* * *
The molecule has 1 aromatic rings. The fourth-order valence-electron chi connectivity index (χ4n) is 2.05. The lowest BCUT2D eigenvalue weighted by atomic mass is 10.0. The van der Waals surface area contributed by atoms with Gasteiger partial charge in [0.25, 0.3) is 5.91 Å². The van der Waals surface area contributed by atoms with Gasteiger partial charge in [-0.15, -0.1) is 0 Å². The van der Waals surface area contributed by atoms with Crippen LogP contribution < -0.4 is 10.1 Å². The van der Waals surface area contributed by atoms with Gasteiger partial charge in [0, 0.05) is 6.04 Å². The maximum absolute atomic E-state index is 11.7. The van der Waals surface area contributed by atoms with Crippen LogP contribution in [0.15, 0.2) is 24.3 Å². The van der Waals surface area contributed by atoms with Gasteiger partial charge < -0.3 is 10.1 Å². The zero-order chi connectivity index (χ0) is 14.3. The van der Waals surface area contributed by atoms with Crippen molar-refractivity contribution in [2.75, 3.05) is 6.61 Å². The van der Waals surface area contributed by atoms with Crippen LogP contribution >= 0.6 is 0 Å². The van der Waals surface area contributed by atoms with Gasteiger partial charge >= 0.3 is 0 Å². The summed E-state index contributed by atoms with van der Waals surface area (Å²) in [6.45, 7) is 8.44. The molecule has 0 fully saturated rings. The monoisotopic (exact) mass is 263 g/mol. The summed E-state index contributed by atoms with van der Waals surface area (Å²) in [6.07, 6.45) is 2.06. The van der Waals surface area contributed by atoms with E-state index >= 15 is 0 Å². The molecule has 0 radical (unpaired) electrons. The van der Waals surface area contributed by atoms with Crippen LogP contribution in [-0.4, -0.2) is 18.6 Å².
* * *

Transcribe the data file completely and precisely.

The molecule has 1 aromatic rings. The fourth-order valence-electron chi connectivity index (χ4n) is 2.05. The lowest BCUT2D eigenvalue weighted by atomic mass is 10.0. The van der Waals surface area contributed by atoms with Gasteiger partial charge in [0.25, 0.3) is 5.91 Å². The van der Waals surface area contributed by atoms with Gasteiger partial charge in [-0.15, -0.1) is 0 Å². The van der Waals surface area contributed by atoms with Crippen LogP contribution < -0.4 is 10.1 Å². The van der Waals surface area contributed by atoms with Gasteiger partial charge in [0, 0.05) is 6.04 Å². The maximum absolute atomic E-state index is 11.7. The van der Waals surface area contributed by atoms with Crippen LogP contribution in [0.15, 0.2) is 24.3 Å². The van der Waals surface area contributed by atoms with Gasteiger partial charge < -0.3 is 10.1 Å². The zero-order chi connectivity index (χ0) is 14.3. The van der Waals surface area contributed by atoms with Crippen molar-refractivity contribution in [2.75, 3.05) is 6.61 Å². The van der Waals surface area contributed by atoms with Crippen LogP contribution >= 0.6 is 0 Å². The van der Waals surface area contributed by atoms with Gasteiger partial charge >= 0.3 is 0 Å². The summed E-state index contributed by atoms with van der Waals surface area (Å²) in [6.45, 7) is 8.44. The molecule has 0 fully saturated rings. The monoisotopic (exact) mass is 263 g/mol. The summed E-state index contributed by atoms with van der Waals surface area (Å²) in [6.07, 6.45) is 2.06. The van der Waals surface area contributed by atoms with E-state index >= 15 is 0 Å². The molecule has 0 radical (unpaired) electrons. The van der Waals surface area contributed by atoms with Crippen LogP contribution in [-0.4, -0.2) is 18.6 Å².